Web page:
Legume power – re-learning the lost art of cultivating clover

There’s a popular saying that everything old is new again.


White clover is no exception. For 100 years, it’s done great things for New Zealand farming.


Now more than ever, it still has a lot to offer – tonnes of feed in the heat of summer when ryegrass can struggle; superb animal nutrition; and a surprising amount of free, natural nitrogen.


Scientists say even though it has been overlooked in recent decades, white clover is a key tool to help meet new and pending environmental regulations on-farm.


In other words, it’s time to go back to the future, and re-learn what we used to know about staying in clover. 


Chances are there isn’t much clover in your pasture at present – maybe 15%, possibly 20% if conditions are ideal, almost certainly not the 30% recommended for optimal farm performance.  


In some parts of the upper North Island, it’s now more common to see pastures with no clover than with clover. 


There are no hard data available about the current state of clover populations on NZ farms.


However, there is plenty of science that proves the more N fertiliser is applied to pasture, the more competitive ryegrass becomes, to clover’s detriment.   


And since our N fertiliser use has increased six-fold in recent years, pasture researchers agree there’s every reason to assume clover has taken a big hit nationwide.  


Add in clover root weevil, higher stocking rates, faster dairy grazing rounds, lighter clover seed sowing rates and ryegrass-centric nutrient programmes, and it’s no wonder clover is MIA in many pastures today.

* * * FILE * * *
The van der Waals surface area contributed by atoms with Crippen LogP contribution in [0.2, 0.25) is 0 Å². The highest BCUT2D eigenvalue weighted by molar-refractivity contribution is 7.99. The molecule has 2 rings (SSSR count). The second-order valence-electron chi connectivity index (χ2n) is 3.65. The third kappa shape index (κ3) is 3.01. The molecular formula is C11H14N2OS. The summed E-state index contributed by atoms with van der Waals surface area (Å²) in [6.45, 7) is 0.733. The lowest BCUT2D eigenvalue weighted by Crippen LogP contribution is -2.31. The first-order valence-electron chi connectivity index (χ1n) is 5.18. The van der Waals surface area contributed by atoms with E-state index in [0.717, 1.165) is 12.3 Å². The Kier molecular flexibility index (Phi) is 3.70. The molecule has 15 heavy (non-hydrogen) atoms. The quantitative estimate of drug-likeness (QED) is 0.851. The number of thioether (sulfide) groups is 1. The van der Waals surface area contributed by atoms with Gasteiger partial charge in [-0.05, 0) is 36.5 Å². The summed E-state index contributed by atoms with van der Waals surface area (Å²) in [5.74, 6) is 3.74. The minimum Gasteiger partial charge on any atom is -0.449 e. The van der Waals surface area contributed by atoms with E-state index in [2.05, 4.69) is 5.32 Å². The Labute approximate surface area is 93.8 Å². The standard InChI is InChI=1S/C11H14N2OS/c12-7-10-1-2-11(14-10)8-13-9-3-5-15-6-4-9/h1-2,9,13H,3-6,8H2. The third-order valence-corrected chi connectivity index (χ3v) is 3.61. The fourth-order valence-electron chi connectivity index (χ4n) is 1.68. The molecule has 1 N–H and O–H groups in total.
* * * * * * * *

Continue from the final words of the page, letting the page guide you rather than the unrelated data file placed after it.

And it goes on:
The good news is that it’s not gone for good, it just needs to be revived and looked after. In return, it will reward you with environmental benefits and production gains.


Best of all, now is an ideal time to take stock of your existing clover, and to start reversing its decline.


  1. Soil test paddocks which lack clover, and herbage test clover plants too. Clover needs 16 nutrients to thrive, and is often described as the canary in the coal mine, because it will reveal soil nutrient deficiencies sooner than ryegrass. It needs higher soil levels of phosphate (P), potassium (K) and sulphur (S) than ryegrass, and sometimes more magnesium (Mg) and molybdenum (Mo). Clover is also sensitive to soil pH, growing best at 5.8 to 6.2. 


  1. Spin on clover seed. In existing pastures with nil or minimal clover, oversowing 4-5 kg/ha coated clover seed in autumn is a practical, effective way to start re-building clover populations.


  1. Be clover-friendly when renewing pastures this autumn. Clover seed is very small, and needs shallow sowing at 2-3mm. Take care when drilling, and drill slowly (as seed drills go deeper with more speed). Clover also suffers when sown tightly in the same row as ryegrass seed, so roller-drilling or broadcasting is better than standard row sowing with a coulter drill. 


  1. Let the light in. This is absolutely vital for newly sown pastures. Ryegrass emerges and grows faster than clover. If it is allowed to get too long, too soon, it will shade out and kill baby clover seedlings before you know it.


For more information on clover’s environmental and production benefits in today’s farm systems, visit www.dairynz.co.nz or beeflambnz.com